John Henry denies that Red Sox players demanded Bobby V. be fired

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Nick Cafardo of the Boston Globe spoke with Red Sox owner John Henry, who refuted the part of the report from Jeff Passan in which players specifically demanded that Bobby Valentine be fired:

“What Tom, Larry and I heard in the player meeting was one overriding sentiment. Players felt responsible for the record. They weren’t blaming injuries or anyone but themselves. At the same time they openly spoke about what could improve in addition to their play. They made substantive points. We addressed those points. No one in that meeting at any time took the position that Bobby should be or needed to be replaced.

Well, someone’s lying then, because Passan’s sources told him that players did, in fact, say they no longer wanted to play for Valentine.

I have no idea who’s telling the truth. Passan’s source has whatever his motivation is. Henry clearly has a motivation to restore some semblance or order to the proceedings.

It’s interesting, though, that Henry also spends a lot of time talking about how no one has ever revealed the substance of those sorts of meetings, which they’ve had often over the years.  Well, they’re doing it now, truthfully or otherwise, so even if his claims that all is rosy are mostly true, something is amiss, it would seem.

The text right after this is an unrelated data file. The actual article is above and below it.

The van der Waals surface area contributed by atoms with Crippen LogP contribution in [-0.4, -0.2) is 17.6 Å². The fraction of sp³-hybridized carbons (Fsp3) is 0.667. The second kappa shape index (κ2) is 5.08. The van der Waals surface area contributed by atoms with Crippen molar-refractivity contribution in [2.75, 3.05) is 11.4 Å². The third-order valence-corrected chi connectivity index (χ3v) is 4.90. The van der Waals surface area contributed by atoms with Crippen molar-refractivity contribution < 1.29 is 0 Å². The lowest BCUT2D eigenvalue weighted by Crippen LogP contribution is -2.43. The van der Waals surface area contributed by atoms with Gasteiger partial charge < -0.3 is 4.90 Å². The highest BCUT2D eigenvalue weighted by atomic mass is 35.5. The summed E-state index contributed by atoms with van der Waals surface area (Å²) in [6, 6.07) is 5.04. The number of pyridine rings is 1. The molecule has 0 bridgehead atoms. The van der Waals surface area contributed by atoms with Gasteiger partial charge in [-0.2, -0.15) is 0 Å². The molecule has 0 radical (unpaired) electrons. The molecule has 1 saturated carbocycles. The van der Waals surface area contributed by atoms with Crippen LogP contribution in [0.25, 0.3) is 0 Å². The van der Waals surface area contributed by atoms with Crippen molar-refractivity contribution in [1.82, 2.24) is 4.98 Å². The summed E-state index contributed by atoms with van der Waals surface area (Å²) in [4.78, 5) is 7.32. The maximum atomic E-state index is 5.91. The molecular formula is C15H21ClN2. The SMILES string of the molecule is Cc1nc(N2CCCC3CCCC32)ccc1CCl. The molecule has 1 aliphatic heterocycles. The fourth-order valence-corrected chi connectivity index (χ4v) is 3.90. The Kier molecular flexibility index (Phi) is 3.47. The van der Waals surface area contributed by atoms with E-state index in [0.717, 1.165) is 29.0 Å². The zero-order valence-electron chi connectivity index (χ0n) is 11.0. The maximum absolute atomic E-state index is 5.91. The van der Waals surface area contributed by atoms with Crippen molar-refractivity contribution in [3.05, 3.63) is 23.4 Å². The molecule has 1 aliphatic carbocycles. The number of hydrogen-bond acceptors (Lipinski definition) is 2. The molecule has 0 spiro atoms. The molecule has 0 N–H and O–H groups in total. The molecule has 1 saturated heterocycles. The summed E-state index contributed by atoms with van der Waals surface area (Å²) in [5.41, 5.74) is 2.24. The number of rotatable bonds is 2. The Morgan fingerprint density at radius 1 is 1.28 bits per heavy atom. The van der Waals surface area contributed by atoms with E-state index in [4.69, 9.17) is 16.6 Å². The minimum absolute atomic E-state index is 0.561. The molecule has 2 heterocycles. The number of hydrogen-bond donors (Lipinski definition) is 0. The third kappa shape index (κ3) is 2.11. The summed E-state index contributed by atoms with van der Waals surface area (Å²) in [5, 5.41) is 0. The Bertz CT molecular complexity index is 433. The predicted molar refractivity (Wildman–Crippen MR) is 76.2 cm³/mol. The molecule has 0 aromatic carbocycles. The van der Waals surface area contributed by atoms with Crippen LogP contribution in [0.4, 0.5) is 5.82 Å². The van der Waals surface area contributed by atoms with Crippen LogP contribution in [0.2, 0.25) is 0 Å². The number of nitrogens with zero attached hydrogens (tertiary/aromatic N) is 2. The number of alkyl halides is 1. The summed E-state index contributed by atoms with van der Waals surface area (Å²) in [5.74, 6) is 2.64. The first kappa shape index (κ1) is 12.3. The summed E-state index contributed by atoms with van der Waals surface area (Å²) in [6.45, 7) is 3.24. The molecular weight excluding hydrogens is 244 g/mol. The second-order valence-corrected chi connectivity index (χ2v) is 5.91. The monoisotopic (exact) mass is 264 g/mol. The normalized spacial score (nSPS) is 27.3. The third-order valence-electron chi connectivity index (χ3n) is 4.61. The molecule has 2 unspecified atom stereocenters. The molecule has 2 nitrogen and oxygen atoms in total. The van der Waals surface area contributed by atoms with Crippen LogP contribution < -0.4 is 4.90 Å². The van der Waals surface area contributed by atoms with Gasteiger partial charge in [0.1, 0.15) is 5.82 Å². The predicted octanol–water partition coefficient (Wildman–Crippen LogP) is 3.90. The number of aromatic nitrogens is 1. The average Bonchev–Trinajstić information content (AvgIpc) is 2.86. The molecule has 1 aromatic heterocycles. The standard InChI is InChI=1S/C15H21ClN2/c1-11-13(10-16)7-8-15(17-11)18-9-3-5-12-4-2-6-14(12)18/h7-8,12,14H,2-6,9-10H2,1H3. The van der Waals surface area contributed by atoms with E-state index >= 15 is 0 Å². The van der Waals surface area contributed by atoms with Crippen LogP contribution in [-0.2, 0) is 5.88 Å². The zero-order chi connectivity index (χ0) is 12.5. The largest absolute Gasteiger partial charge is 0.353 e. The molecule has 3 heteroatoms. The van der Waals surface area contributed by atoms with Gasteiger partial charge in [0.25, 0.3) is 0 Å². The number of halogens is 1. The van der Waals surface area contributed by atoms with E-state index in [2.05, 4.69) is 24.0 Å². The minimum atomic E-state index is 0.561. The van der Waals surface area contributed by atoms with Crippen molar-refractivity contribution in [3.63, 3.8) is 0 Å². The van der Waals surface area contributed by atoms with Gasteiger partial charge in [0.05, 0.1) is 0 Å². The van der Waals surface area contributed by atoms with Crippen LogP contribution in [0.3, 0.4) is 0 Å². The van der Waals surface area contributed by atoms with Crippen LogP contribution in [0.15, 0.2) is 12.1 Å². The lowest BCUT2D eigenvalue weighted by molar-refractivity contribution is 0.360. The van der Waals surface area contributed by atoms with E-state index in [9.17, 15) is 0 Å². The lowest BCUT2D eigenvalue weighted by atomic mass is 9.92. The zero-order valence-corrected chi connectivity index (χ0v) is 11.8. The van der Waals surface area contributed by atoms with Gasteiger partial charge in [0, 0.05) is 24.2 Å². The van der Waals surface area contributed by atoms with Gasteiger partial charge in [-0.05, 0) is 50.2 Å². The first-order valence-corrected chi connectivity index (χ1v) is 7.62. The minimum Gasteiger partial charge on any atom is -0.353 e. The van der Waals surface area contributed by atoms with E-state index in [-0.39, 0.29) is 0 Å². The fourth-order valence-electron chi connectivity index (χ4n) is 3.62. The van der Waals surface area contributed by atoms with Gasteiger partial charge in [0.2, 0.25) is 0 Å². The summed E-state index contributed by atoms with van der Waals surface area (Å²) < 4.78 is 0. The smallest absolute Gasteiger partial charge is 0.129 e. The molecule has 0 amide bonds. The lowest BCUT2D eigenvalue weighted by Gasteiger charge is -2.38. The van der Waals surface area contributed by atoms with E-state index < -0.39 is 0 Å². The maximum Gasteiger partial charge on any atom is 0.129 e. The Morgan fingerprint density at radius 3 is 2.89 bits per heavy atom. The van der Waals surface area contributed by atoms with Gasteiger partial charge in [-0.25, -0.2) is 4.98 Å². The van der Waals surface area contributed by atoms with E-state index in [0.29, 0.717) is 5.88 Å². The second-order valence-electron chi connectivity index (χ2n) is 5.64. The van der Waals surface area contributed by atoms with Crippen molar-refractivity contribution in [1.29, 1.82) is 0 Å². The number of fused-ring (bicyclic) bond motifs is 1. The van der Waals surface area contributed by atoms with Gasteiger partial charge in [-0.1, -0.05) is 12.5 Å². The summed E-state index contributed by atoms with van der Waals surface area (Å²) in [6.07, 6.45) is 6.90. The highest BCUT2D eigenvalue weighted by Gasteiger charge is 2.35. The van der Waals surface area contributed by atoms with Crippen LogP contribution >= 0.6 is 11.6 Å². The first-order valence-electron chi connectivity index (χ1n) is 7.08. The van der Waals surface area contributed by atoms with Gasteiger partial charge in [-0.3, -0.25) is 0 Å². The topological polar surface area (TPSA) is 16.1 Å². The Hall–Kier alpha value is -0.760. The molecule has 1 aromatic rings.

The deadline is 8 PM ET Monday for Shohei Ohtani situation to be resolved

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Last Thursday, we learned that the MLBPA was challenging the Nippon Professional Baseball posting system, delaying Japanese superstar Shohei Ohtani’s move to Major League Baseball. The latest collective bargaining agreement removed a lot of the incentive for players to come to the U.S. by capping pay. Ohtani, for example, can only receive a signing bonus between $300,000 and $3.53 million while his team — the Nippon Ham Fighters — would receive $20 million for posting him.

Jon Morosi reports that the deadline for this issue to be resolved is 8 PM ET on Monday evening. He notes that key NPB officials have worked through the night in Japan to try to reach a resolution. It is possible that even if no agreement is reached, the deadline could be pushed further back.

Ohtani, 23, has become a heralded hitter and pitcher in Japan. At the plate over his five-year career, he has compiled a .286/.358/.500 triple-slash line with 48 home runs and 166 RBI in 1,170 plate appearances. On the mound, he has a 2.52 ERA with a 624/200 K/BB ratio across 543 innings.